I agree with you, but why add such a bad throttle lag on such a performance, sport oriented car?Absolutely
Its not turbo lag.
Even the naturally aspirated power is delayed for that .5 to 1 second on tip in.
Thats throttle lag.
Turbo lag on our cars is almost non existent. You can make 20psi at 2000rpm.
Protecting the carbon fiber driveshaft seems like a very plausible reason for them programming in the throttle delay.I would guess, Lost, you haven't spent most of your life training your right foot to be a lead weight that slams down a gas pedal too. It helps.
Mustang uses an aluminum driveshaft, not carbon fiber.
Aluminum is heavier, doesn't spin up as fast from a stop, has more parasitic power loss. The way this car delivers power is partially to protect the componentry from shock when the carbon fiber driveshaft spins faster then the rest of the components can handle. (Has to do with inertia, the driveshaft has less effect from inertia then the gears it connects to)
There are aftermarket replacment's to change the Mustang's driveshaft to carbon fiber. Do a forum search, broken ring and pinions are not uncommon after the change, as is various vibration issues and other lesser problems.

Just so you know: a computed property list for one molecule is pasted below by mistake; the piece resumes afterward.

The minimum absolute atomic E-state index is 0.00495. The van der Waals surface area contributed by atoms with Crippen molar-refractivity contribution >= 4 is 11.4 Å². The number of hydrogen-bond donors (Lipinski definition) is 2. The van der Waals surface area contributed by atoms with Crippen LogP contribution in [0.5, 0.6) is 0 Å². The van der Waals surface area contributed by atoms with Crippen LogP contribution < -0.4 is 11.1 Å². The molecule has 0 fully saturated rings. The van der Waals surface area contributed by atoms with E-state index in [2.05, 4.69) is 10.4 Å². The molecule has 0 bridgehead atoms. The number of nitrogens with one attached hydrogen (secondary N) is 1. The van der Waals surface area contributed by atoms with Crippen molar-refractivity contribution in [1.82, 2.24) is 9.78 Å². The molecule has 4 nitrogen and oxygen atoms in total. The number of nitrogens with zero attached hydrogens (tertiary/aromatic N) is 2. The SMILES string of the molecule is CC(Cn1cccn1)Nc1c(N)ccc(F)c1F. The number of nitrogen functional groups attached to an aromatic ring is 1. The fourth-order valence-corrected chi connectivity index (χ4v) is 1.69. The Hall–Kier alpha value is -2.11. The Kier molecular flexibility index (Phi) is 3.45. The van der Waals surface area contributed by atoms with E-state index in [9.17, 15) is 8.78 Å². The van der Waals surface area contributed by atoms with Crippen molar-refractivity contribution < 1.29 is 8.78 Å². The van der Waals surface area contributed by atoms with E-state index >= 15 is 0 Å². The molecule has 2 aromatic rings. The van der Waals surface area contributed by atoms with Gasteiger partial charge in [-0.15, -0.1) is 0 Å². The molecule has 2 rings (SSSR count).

Here's a video that is semi famous in Mustang circles... Fast forward to 5:30 to see what happens when a carbon fiber driveshaft causes a failure at a drag strip immediately after launch. Here it "disintegrated" that is what happens when the components the driveshaft is connected to are stronger then the driveshaft and the driveshaft spins up FASTER then those components can comfortably. Either the driveshaft or rear differential, ring and pinion gears... Something breaks catastrophicly, maybe not the first time...but eventually.
I guarantee part of why these cars work the way they do off the line is to protect things from breakage if the car is launched aggressively more often then not.
That's why.. really....you gotta use finesse from a stop, or brake torque and just ham foot it. No in between. This is the truest way Alfa's are like classic exotic cars.... To get the most out of them they require thier own style of driving.
Not just small block, and not just Chevies Off the line, my 2.0 reminds me of the '68 Charger R/T I owned a little over 50 years ago - 440/4bbl, Torqueflite. A little easy on the throttle (maybe take about a second to get to the floor) so that the secondaries don't open too suddenly, thereby killing throttle response, causing a big lag, then a kick.Maybe a discussion on small block chevies. Cam and manifold/carb selection for off the line torque or higher rpm horsepower?